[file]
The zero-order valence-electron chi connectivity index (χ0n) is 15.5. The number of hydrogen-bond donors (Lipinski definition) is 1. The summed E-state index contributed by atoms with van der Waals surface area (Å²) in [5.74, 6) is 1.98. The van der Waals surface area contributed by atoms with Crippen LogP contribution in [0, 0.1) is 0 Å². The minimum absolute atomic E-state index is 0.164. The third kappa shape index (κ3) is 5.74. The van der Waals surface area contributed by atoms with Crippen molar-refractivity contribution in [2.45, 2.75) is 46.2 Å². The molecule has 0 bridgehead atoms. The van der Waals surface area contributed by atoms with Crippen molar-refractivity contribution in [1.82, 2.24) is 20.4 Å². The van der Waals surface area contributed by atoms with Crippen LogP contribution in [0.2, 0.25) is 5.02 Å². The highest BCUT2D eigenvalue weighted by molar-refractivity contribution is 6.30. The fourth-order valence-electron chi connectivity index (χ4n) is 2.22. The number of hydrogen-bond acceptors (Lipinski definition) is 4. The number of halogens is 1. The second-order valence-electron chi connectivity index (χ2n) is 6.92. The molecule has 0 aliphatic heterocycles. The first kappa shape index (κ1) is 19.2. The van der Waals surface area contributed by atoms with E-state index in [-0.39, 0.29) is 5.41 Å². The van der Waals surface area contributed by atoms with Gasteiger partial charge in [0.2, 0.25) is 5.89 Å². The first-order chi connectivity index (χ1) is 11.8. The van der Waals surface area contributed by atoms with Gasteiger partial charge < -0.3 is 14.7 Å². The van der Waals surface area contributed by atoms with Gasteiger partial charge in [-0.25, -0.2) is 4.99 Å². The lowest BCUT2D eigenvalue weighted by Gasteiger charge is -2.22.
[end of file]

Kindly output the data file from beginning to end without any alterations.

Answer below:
The zero-order valence-electron chi connectivity index (χ0n) is 15.5. The number of hydrogen-bond donors (Lipinski definition) is 1. The summed E-state index contributed by atoms with van der Waals surface area (Å²) in [5.74, 6) is 1.98. The van der Waals surface area contributed by atoms with Crippen LogP contribution in [0, 0.1) is 0 Å². The minimum absolute atomic E-state index is 0.164. The third kappa shape index (κ3) is 5.74. The van der Waals surface area contributed by atoms with Crippen molar-refractivity contribution in [2.45, 2.75) is 46.2 Å². The molecule has 0 bridgehead atoms. The van der Waals surface area contributed by atoms with Crippen molar-refractivity contribution in [1.82, 2.24) is 20.4 Å². The van der Waals surface area contributed by atoms with Crippen LogP contribution in [0.2, 0.25) is 5.02 Å². The highest BCUT2D eigenvalue weighted by molar-refractivity contribution is 6.30. The fourth-order valence-electron chi connectivity index (χ4n) is 2.22. The number of hydrogen-bond acceptors (Lipinski definition) is 4. The number of halogens is 1. The second-order valence-electron chi connectivity index (χ2n) is 6.92. The molecule has 0 aliphatic heterocycles. The first kappa shape index (κ1) is 19.2. The van der Waals surface area contributed by atoms with E-state index in [-0.39, 0.29) is 5.41 Å². The van der Waals surface area contributed by atoms with Gasteiger partial charge in [0.2, 0.25) is 5.89 Å². The first-order chi connectivity index (χ1) is 11.8. The van der Waals surface area contributed by atoms with Gasteiger partial charge < -0.3 is 14.7 Å². The van der Waals surface area contributed by atoms with Gasteiger partial charge in [-0.25, -0.2) is 4.99 Å². The lowest BCUT2D eigenvalue weighted by Gasteiger charge is -2.22.